# 8.5: Constant Coefficient Equations with Piecewise Continuous Forcing Functions


We’ll now consider initial value problems of the form

$\label{eq:8.5.1} ay''+by'+cy=f(t), \quad y(0)=k_0,\quad y'(0)=k_1,$

where $$a$$, $$b$$, and $$c$$ are constants ($$a\ne0$$) and $$f$$ is piecewise continuous on $$[0,\infty)$$. Problems of this kind occur in situations where the input to a physical system undergoes instantaneous changes, as when a switch is turned on or off or the forces acting on the system change abruptly.

It can be shown (Exercises 8.5.23 and 8.5.24) that the differential equation in Equation \ref{eq:8.5.1} has no solutions on an open interval that contains a jump discontinuity of $$f$$. Therefore we must define what we mean by a solution of Equation \ref{eq:8.5.1} on $$[0,\infty)$$ in the case where $$f$$ has jump discontinuities. The next theorem motivates our definition. We omit the proof.

Theorem $$\PageIndex{1}$$

Suppose $$a,b$$, and $$c$$ are constants $$(a\ne0),$$ and $$f$$ is piecewise continuous on $$[0,\infty).$$ with jump discontinuities at $$t_1,$$ …, $$t_n,$$ where

$0<t_1<\cdots<t_n. \nonumber$

Let $$k_0$$ and $$k_1$$ be arbitrary real numbers. Then there is a unique function $$y$$ defined on $$[0,\infty)$$ with these properties:

1. $$y(0)=k_0$$ and $$y'(0)=k_1$$.
2. $$y$$ and $$y'$$ are continuous on $$[0,\infty)$$.
3. $$y''$$ is defined on every open subinterval of $$[0,\infty)$$ that does not contain any of the points $$t_1,$$ …, $$t_n$$, and $ay''+by'+cy=f(t) \nonumber$ on every such subinterval.
4. $$y''$$ has limits from the right and left at $$t_1,$$ …$$,$$ $$t_n$$.

We define the function $$y$$ of Theorem $$\PageIndex{1}$$ to be the solution of the initial value problem Equation \ref{eq:8.5.1}.

We begin by considering initial value problems of the form

$\label{eq:8.5.2} ay''+by'+cy=\left\{\begin{array}{cl} f_0(t),&0\le t<t_1,\\[4pt]f_1(t),&t\ge t_1, \end{array}\right.\quad y(0)=k_0,\quad y'(0)=k_1,$

where the forcing function has a single jump discontinuity at $$t_1$$.

Howto: Solve Constant Coefficient Equations with Piecewise Continuous Forcing Functions

We can solve Equation \ref{eq:8.5.2} by the these steps:

• Step 1. Find the solution $$y_0$$ of the initial value problem $ay''+by'+cy=f_0(t), \quad y(0)=k_0,\quad y'(0)=k_1. \nonumber$
• Step 2. Compute $$c_0=y_0(t_1)$$ and $$c_1=y_0'(t_1)$$.
• Step 3. Find the solution $$y_1$$ of the initial value problem $ay''+by'+cy=f_1(t), \quad y(t_1)=c_0,\quad y'(t_1)=c_1.\nonumber$
• Step 4. Obtain the solution $$y$$ of Equation \ref{eq:8.5.2} as $y=\left\{\begin{array}{cl} y_0(t),&0\le t<t_1\\[4pt]y_1(t),&t\ge t_1. \end{array}\right.\nonumber$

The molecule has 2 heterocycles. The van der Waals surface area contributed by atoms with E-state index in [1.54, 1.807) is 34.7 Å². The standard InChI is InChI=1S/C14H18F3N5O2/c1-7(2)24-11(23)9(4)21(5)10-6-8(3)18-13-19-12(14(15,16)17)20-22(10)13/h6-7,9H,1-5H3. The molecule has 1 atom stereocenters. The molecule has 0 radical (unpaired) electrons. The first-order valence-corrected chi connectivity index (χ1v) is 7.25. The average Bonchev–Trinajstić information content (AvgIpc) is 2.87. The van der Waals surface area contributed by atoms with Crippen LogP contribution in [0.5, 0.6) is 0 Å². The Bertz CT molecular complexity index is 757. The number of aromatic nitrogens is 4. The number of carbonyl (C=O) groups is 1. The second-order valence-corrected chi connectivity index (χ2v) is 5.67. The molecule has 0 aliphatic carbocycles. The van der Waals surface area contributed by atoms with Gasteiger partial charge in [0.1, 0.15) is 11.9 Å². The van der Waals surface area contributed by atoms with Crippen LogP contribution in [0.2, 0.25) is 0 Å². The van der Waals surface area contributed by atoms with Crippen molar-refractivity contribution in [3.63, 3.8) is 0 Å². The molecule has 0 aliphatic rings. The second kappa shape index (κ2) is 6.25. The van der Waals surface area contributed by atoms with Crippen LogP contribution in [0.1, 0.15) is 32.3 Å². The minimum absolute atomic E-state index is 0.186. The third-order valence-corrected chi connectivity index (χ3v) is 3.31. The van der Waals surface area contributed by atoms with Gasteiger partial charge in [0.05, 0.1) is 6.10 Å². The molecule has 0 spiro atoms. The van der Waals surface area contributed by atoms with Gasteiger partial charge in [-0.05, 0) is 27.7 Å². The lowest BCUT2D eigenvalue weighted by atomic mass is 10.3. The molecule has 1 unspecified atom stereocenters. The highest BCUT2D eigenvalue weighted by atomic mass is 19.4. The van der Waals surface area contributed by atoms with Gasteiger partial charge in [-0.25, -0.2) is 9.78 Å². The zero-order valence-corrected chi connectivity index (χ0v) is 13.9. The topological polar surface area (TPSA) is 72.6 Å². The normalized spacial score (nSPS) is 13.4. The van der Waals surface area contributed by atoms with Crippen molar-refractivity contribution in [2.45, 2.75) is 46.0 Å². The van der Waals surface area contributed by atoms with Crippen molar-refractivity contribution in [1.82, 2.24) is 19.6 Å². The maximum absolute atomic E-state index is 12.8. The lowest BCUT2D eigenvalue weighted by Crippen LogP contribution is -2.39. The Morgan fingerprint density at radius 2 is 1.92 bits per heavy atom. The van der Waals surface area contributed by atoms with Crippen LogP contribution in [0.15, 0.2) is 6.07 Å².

It is shown in Exercise 8.5.23 that $$y'$$ exists and is continuous at $$t_1$$. The next example illustrates this procedure.

Example $$\PageIndex{1}$$

Solve the initial value problem

$\label{eq:8.5.3} y''+y=f(t), \quad y(0)=2,\; y'(0)=-1,$

where

$f(t)=\left\{\begin{array}{rl} 1,&0\le t< \pi\over2,\\[4pt] -1,&t\ge {\pi\over2}. \end{array}\right. \nonumber$

Solution

The initial value problem in Step 1 is

$y''+y=1, \quad y(0)=2,\quad y'(0)=-1. \nonumber$

We leave it to you to verify that its solution is

$y_0=1+\cos t-\sin t. \nonumber$

Doing Step 2 yields $$y_0(\pi/2)=0$$ and $$y_0'(\pi/2)=-1$$, so the second initial value problem is

$y''+y=-1, \quad y\left({\pi\over2}\right)=0,\; y'\left({\pi\over 2}\right)=-1. \nonumber$

We leave it to you to verify that the solution of this problem is

$y_1=-1+\cos t+\sin t. \nonumber$

Hence, the solution of Equation \ref{eq:8.5.3} is

$\label{eq:8.5.4} y=\left\{\begin{array}{rl} 1+\cos t-\sin t,&0\le t< {\pi\over2}, \\[4pt] -1+\cos t+\sin t,&t\ge {\pi\over2} \end{array}\right.$

If $$f_0$$ and $$f_1$$ are defined on $$[0,\infty)$$, we can rewrite Equation \ref{eq:8.5.2} as

$ay''+by'+cy=f_0(t)+u(t-t_1)\left(f_1(t)-f_0(t)\right), \quad y(0)=k_0,\quad y'(0)=k_1, \nonumber$

and apply the method of Laplace transforms. We’ll now solve the problem considered in Example [example:8.5.1} by this method.

Example $$\PageIndex{2}$$

Use the Laplace transform to solve the initial value problem

$\label{eq:8.5.5} y''+y=f(t), \quad y(0)=2,\; y'(0)=-1,$

where

$f(t)=\left \{ \begin{array}{cl} \phantom{-}1,&0\le t< \pi\over2,\\ -1,&t \ge \pi\over2. \end{array}\right. \nonumber$

Solution

Here

$f(t)=1-2u\left(t-{\pi\over2}\right), \nonumber$

so Theorem $$\PageIndex{1}$$ (with $$g(t)=1$$) implies that

${\cal L}(f)={1-2e^{-{\pi s/2}}\over s}. \nonumber$

Therefore, transforming Equation \ref{eq:8.5.5} yields

$(s^2+1)Y(s)={1-2e^{-{\pi s/ 2}}\over s}-1+2s, \nonumber$

so

$\label{eq:8.5.6} Y(s)=(1-2e^{-{\pi s/ 2}}) G(s)+{2s-1\over s^2+1},$

with

$G(s)={1\over s(s^2+1)}. \nonumber$

The form for the partial fraction expansion of $$G$$ is

$\label{eq:8.5.7} {1\over s(s^2+1)}={A\over s}+{Bs+C\over s^2+1}.$

Multiplying through by $$s(s^2+1)$$ yields

$A(s^2+1)+(Bs+C)s=1, \nonumber$

or

$(A+B)s^2+Cs+A=1. \nonumber$